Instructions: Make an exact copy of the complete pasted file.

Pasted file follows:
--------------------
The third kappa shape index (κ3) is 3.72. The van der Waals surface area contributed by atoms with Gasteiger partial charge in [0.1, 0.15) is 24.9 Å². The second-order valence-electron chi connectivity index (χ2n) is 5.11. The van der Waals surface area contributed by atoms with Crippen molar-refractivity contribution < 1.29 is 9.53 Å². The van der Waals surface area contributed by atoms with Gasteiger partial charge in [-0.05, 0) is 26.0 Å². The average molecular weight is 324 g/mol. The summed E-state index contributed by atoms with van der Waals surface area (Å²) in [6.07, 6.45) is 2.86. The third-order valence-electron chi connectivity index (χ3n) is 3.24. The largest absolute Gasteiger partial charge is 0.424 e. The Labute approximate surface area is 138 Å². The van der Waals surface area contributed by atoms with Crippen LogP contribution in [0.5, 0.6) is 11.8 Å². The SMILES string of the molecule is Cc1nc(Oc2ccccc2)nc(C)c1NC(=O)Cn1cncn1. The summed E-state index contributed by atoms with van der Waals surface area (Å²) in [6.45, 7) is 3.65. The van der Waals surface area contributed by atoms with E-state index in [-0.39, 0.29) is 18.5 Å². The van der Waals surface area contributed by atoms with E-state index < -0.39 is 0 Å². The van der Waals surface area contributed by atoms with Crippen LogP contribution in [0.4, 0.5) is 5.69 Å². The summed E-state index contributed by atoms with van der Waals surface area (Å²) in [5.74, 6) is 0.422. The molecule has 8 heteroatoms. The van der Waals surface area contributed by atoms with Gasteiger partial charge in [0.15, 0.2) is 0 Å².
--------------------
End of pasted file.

The third kappa shape index (κ3) is 3.72. The van der Waals surface area contributed by atoms with Gasteiger partial charge in [0.1, 0.15) is 24.9 Å². The second-order valence-electron chi connectivity index (χ2n) is 5.11. The van der Waals surface area contributed by atoms with Crippen molar-refractivity contribution < 1.29 is 9.53 Å². The van der Waals surface area contributed by atoms with Gasteiger partial charge in [-0.05, 0) is 26.0 Å². The average molecular weight is 324 g/mol. The summed E-state index contributed by atoms with van der Waals surface area (Å²) in [6.07, 6.45) is 2.86. The third-order valence-electron chi connectivity index (χ3n) is 3.24. The largest absolute Gasteiger partial charge is 0.424 e. The Labute approximate surface area is 138 Å². The van der Waals surface area contributed by atoms with Crippen LogP contribution in [0.5, 0.6) is 11.8 Å². The SMILES string of the molecule is Cc1nc(Oc2ccccc2)nc(C)c1NC(=O)Cn1cncn1. The summed E-state index contributed by atoms with van der Waals surface area (Å²) in [6.45, 7) is 3.65. The van der Waals surface area contributed by atoms with E-state index in [-0.39, 0.29) is 18.5 Å². The van der Waals surface area contributed by atoms with E-state index < -0.39 is 0 Å². The van der Waals surface area contributed by atoms with Crippen LogP contribution in [0.4, 0.5) is 5.69 Å². The summed E-state index contributed by atoms with van der Waals surface area (Å²) in [5.74, 6) is 0.422. The molecule has 8 heteroatoms. The van der Waals surface area contributed by atoms with Gasteiger partial charge in [0.15, 0.2) is 0 Å².